How The GOP Is Talking Itself Past The ‘Amnesty’ Trap
BENJY SARLIN JANUARY 29, 2013, 10:24 AM 4809
If you had to sum up immigration reform’s crushing defeat in 2007 in one word, there would be exactly one choice:
That single characterization of proposals to legalize the undocumented population became a rallying cry on the right, presaging the tea party revolution and overthrowing the best laid plans of George W. Bush and Ted Kennedy alike.
As Republicans take their first steps toward backing a comprehensive immigration bill with many of the same features as their 2007 effort, the wounds of the “amnesty” tag are still raw. Not coincidentally, one of the first tasks for any prominent conservative endorsing reform is to try and neutralize the word.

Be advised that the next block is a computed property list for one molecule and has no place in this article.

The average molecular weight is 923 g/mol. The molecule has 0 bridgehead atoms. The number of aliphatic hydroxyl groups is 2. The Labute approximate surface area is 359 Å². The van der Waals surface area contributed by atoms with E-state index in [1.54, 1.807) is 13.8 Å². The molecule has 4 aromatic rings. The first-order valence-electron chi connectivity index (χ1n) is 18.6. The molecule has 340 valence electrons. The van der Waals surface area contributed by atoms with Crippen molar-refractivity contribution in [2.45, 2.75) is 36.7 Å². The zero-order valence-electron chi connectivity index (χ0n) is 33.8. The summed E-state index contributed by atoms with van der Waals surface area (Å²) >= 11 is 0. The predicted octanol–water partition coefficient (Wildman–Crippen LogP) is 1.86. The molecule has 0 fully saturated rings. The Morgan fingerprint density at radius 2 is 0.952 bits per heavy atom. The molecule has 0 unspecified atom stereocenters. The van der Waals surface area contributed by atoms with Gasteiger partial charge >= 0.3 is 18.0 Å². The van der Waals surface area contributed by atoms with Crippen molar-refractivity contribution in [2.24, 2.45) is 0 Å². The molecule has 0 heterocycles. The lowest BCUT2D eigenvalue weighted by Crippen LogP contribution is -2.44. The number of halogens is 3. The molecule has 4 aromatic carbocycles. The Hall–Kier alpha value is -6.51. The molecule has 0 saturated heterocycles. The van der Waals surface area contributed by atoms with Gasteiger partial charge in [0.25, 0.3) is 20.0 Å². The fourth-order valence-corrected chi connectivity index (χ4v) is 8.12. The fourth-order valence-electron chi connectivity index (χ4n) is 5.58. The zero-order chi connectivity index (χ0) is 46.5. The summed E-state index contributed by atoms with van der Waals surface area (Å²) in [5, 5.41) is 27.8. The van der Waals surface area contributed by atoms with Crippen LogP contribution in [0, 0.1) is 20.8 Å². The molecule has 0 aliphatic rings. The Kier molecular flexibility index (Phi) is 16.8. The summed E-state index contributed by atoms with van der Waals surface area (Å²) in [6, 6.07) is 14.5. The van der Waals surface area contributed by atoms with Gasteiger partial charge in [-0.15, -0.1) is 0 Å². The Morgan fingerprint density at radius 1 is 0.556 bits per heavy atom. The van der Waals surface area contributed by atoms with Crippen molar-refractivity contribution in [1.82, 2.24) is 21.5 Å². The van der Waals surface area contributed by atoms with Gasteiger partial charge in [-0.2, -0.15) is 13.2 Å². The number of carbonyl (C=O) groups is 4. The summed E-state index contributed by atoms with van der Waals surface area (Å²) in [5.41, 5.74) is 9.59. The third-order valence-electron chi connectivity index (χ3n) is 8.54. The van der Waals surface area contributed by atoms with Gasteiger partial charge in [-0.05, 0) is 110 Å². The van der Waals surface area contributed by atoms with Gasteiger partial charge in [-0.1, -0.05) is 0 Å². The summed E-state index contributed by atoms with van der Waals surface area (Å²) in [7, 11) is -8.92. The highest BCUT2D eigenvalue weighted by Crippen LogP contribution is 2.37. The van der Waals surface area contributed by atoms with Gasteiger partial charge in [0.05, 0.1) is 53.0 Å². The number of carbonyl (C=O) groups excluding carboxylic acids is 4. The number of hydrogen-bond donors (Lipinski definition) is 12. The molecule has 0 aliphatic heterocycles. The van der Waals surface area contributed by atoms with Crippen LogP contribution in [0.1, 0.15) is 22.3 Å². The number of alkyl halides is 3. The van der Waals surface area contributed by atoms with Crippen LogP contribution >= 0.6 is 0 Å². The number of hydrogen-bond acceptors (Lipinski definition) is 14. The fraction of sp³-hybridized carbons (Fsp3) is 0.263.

On Monday, Sen. John McCain (R-AZ), whose entire career was threatened by an anti-immigration backlash in Arizona, used the dreaded a-word to describe the status quo.
“The reality that’s been created is a de facto amnesty,” McCain told reporters at a press conference introducing his own bipartisan plan Monday. “We have been too content for too long to allow individuals to mow our lawn, serve our food, clean our homes, and even watch our children, while not affording them any of the benefits that make our country so great.”